|Title||Are consumers aware of the risks related to Biogenic Amines in food?|
|Publication Type||Journal Article|
|Year of Publication||Submitted|
|Authors||Russo, P, Spano, G, Arena, MP, Capozzi, V, Fiocco, D, Grieco, F, Beneduce, L|
|Keywords||Biogenic Amine, Food fermentation, Lactic Acid Bacteria|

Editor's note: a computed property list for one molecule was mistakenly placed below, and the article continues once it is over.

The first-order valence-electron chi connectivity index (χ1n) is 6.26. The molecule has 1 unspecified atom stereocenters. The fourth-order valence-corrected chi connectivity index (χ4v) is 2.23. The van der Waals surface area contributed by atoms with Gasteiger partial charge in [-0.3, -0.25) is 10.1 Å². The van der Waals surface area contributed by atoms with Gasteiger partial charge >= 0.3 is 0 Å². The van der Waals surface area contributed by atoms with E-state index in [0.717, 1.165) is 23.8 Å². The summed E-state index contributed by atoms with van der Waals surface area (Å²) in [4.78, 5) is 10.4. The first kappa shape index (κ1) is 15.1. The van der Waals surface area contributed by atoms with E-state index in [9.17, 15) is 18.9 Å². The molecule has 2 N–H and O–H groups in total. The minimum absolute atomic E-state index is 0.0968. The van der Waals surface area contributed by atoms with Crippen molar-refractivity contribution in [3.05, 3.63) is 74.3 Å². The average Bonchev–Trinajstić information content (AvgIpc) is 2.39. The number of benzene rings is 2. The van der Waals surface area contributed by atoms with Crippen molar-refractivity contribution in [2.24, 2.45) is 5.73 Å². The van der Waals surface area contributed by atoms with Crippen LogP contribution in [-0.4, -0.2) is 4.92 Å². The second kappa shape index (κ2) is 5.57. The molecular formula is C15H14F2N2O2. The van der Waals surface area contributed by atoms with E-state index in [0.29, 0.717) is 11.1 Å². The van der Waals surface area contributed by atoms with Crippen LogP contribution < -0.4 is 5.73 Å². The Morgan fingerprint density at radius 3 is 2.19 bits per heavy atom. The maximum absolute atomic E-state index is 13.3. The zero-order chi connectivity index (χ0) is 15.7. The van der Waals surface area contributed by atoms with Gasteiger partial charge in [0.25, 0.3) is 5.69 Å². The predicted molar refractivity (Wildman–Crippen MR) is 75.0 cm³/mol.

Food-fermenting lactic acid bacteria (LAB) are generally considered to be not-toxinogenic and not-pathogenic. Some species of LAB, however, can produce biogenic amines. Biogenic amines (BA) are organic, basic, nitrogenous compounds, mainly formed by the decarboxylation of amino acids. BA are present in a wide range of foods and can occasionally accumulate in high concentrations. The presence of BA in foods has traditionally been used as an indicator of undesired microbial activity. Relatively high levels of certain BA have also been reported to indicate the deterioration of food products and/or their defective manufacture. The consumption of food containing large amounts of these amines can have toxicological consequences. Although there is no specific legislation regarding BA content in many fermented products, it is generally assumed that they should not be allowed to accumulate. The ability of microorganisms to decarboxylate amino acids is highly variable, often being strain-specific. Therefore, the detection of bacteria possessing aminoacid decarboxylase activity is of main importance to assess the risk of foods to contain biogenic amine and to prevent their accumulation in food products.